/var/log/messages doesn't have crash info when kernel gets panic/oops/crash
dseetharam at inbox.com
Sat Jun 13 09:24:09 EDT 2009
> -----Original Message-----
> From: ebiederm at xmission.com
> Sent: Sat, 13 Jun 2009 05:51:25 -0700
> To: dseetharam at inbox.com
> Subject: Re: /var/log/messages doesn't have crash info when kernel gets
> Dharmosoth Seetharam <dseetharam at inbox.com> writes:
>>> -----Original Message-----
>>> From: ebiederm at xmission.com
>>> Sent: Sat, 13 Jun 2009 00:11:25 -0700
>>> To: dseetharam at inbox.com
>>> Subject: Re: /var/log/messages doesn't have crash info when kernel gets
>>> Dharmosoth Seetharam <dseetharam at inbox.com> writes:
>>>> Hi Neil,
>>>> Thanks for your quick reply.
>>>> What you have suggested is nice when we got/save crash dump (i.e
>>>> What if we failed to save/capture vmcore info or vmcore is corrupted
>>>> etc. then we dont get any information
>>>> regarding the panic/crash/oops at anywhere?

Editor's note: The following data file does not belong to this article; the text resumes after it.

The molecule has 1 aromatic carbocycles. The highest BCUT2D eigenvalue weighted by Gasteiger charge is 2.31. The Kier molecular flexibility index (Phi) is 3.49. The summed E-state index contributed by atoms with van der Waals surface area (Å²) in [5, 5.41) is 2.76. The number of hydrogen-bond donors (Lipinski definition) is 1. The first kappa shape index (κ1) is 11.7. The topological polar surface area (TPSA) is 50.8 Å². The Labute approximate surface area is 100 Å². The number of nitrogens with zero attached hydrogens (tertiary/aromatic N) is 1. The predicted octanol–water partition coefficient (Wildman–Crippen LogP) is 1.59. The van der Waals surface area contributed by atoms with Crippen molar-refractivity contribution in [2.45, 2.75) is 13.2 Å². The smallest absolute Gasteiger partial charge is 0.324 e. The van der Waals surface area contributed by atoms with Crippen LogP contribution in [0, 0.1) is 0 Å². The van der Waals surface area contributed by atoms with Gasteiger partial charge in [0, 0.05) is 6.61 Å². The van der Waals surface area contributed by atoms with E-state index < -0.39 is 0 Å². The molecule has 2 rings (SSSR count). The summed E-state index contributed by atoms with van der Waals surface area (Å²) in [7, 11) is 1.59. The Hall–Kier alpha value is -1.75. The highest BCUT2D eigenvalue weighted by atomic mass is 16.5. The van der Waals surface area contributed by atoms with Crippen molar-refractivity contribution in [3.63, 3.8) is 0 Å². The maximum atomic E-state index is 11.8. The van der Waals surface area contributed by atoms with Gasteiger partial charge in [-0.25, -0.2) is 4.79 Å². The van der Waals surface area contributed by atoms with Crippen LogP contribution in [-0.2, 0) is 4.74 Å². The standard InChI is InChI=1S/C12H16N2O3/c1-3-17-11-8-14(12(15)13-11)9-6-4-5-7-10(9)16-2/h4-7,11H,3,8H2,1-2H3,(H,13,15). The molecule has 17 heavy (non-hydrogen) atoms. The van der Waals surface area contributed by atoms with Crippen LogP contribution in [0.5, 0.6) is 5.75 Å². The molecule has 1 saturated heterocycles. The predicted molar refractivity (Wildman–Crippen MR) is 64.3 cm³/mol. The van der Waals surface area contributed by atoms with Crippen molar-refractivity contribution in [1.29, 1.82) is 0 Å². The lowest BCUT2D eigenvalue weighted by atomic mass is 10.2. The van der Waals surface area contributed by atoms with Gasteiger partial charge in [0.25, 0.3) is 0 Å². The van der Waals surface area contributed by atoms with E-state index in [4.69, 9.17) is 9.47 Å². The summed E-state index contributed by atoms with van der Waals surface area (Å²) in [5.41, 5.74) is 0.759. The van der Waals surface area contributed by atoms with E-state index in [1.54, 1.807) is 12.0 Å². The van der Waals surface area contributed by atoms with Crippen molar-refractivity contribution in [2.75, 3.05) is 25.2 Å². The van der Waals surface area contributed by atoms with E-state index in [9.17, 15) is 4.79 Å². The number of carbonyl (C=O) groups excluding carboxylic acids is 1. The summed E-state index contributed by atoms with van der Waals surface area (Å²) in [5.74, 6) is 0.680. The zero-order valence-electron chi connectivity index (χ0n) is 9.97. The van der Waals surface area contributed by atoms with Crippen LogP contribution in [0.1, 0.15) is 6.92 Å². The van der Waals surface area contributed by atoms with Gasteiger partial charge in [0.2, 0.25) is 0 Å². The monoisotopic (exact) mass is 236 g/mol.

>> Hi Eric,
>>> Basic questions.
>>> 1) Do you have panic on oops set?
>>> I think that setting more than anything else will be the
>>> difference in what shows up in /var/log/messages.
>> Yes, in my case panic_on_oops was set with 1
> That is the reason thing don't show up in /var/log/messages
> because you panic before syslog has a chance to write the messages.
So, if panic_on_oops set with 0(default), we will get all the
needed info like stack traces, bug info etc. in /var/log/messages then reboots.
Or do we need to apply any specific patches to get info in /var/log/messages?
>>> 2) Have you tried a dry run and confirmed you can get a crash dump?
>> No, I haven't tried this.
> It sounds like you have not been getting the coredumps when problems
> happen. Running a simple test run to Alt-sysrq-c to confirm
> that things are basically setup ok is a good idea.
Sorry, I misunderstood your question.
I have gave dry run and confirmed that the dumps are getting saved in particular dir and able to analyze.
I did in both the ways like
1 - echo c > /proc/sysrq-trigger
2 -Alt -sysrq -c
>>> 3) Are you using kvm
>> kvm? kernel virtual memory?
> Kernel virtual machine. In particular.
> Hardware acceleration for virtual machines.
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